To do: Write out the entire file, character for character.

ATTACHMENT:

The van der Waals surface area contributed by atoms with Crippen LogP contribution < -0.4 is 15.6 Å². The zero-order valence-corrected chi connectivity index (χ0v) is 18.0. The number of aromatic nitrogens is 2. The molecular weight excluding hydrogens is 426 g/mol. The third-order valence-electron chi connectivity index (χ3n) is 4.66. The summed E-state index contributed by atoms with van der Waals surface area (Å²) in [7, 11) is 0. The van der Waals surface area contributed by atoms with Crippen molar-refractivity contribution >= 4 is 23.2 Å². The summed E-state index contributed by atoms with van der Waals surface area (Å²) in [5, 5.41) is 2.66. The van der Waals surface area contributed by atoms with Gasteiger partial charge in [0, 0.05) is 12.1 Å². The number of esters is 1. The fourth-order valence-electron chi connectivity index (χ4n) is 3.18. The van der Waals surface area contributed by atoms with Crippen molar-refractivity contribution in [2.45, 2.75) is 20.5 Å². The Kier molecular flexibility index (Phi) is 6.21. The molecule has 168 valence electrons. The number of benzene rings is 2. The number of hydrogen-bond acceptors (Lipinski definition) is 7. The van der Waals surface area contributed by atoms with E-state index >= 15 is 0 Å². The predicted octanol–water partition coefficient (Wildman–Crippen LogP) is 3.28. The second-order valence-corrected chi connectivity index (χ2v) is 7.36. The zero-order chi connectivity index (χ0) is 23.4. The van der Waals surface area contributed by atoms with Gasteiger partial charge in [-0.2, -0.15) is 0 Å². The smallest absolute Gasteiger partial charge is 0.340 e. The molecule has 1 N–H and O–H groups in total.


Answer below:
The van der Waals surface area contributed by atoms with Crippen LogP contribution < -0.4 is 15.6 Å². The zero-order valence-corrected chi connectivity index (χ0v) is 18.0. The number of aromatic nitrogens is 2. The molecular weight excluding hydrogens is 426 g/mol. The third-order valence-electron chi connectivity index (χ3n) is 4.66. The summed E-state index contributed by atoms with van der Waals surface area (Å²) in [7, 11) is 0. The van der Waals surface area contributed by atoms with Crippen molar-refractivity contribution >= 4 is 23.2 Å². The summed E-state index contributed by atoms with van der Waals surface area (Å²) in [5, 5.41) is 2.66. The van der Waals surface area contributed by atoms with Gasteiger partial charge in [0, 0.05) is 12.1 Å². The number of esters is 1. The fourth-order valence-electron chi connectivity index (χ4n) is 3.18. The van der Waals surface area contributed by atoms with Crippen molar-refractivity contribution in [2.45, 2.75) is 20.5 Å². The Kier molecular flexibility index (Phi) is 6.21. The molecule has 168 valence electrons. The number of benzene rings is 2. The number of hydrogen-bond acceptors (Lipinski definition) is 7. The van der Waals surface area contributed by atoms with E-state index >= 15 is 0 Å². The predicted octanol–water partition coefficient (Wildman–Crippen LogP) is 3.28. The second-order valence-corrected chi connectivity index (χ2v) is 7.36. The zero-order chi connectivity index (χ0) is 23.4. The van der Waals surface area contributed by atoms with Gasteiger partial charge in [-0.2, -0.15) is 0 Å². The smallest absolute Gasteiger partial charge is 0.340 e. The molecule has 1 N–H and O–H groups in total.